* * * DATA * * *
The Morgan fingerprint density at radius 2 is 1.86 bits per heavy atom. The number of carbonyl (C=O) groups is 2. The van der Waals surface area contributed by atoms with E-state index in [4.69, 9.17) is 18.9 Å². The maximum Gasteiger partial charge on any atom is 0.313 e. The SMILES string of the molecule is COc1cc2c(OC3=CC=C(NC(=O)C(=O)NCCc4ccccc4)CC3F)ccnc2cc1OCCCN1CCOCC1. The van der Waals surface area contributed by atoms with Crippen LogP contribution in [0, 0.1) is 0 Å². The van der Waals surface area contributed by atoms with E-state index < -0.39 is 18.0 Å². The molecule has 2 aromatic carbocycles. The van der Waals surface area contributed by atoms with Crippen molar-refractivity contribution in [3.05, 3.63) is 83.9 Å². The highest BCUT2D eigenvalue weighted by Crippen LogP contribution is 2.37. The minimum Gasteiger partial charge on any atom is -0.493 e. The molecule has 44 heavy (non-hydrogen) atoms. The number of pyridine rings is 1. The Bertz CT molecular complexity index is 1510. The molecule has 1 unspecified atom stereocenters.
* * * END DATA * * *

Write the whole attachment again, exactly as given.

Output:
The Morgan fingerprint density at radius 2 is 1.86 bits per heavy atom. The number of carbonyl (C=O) groups is 2. The van der Waals surface area contributed by atoms with E-state index in [4.69, 9.17) is 18.9 Å². The maximum Gasteiger partial charge on any atom is 0.313 e. The SMILES string of the molecule is COc1cc2c(OC3=CC=C(NC(=O)C(=O)NCCc4ccccc4)CC3F)ccnc2cc1OCCCN1CCOCC1. The van der Waals surface area contributed by atoms with Crippen LogP contribution in [0, 0.1) is 0 Å². The van der Waals surface area contributed by atoms with E-state index < -0.39 is 18.0 Å². The molecule has 2 aromatic carbocycles. The van der Waals surface area contributed by atoms with Crippen molar-refractivity contribution in [3.05, 3.63) is 83.9 Å². The highest BCUT2D eigenvalue weighted by Crippen LogP contribution is 2.37. The minimum Gasteiger partial charge on any atom is -0.493 e. The molecule has 44 heavy (non-hydrogen) atoms. The number of pyridine rings is 1. The Bertz CT molecular complexity index is 1510. The molecule has 1 unspecified atom stereocenters.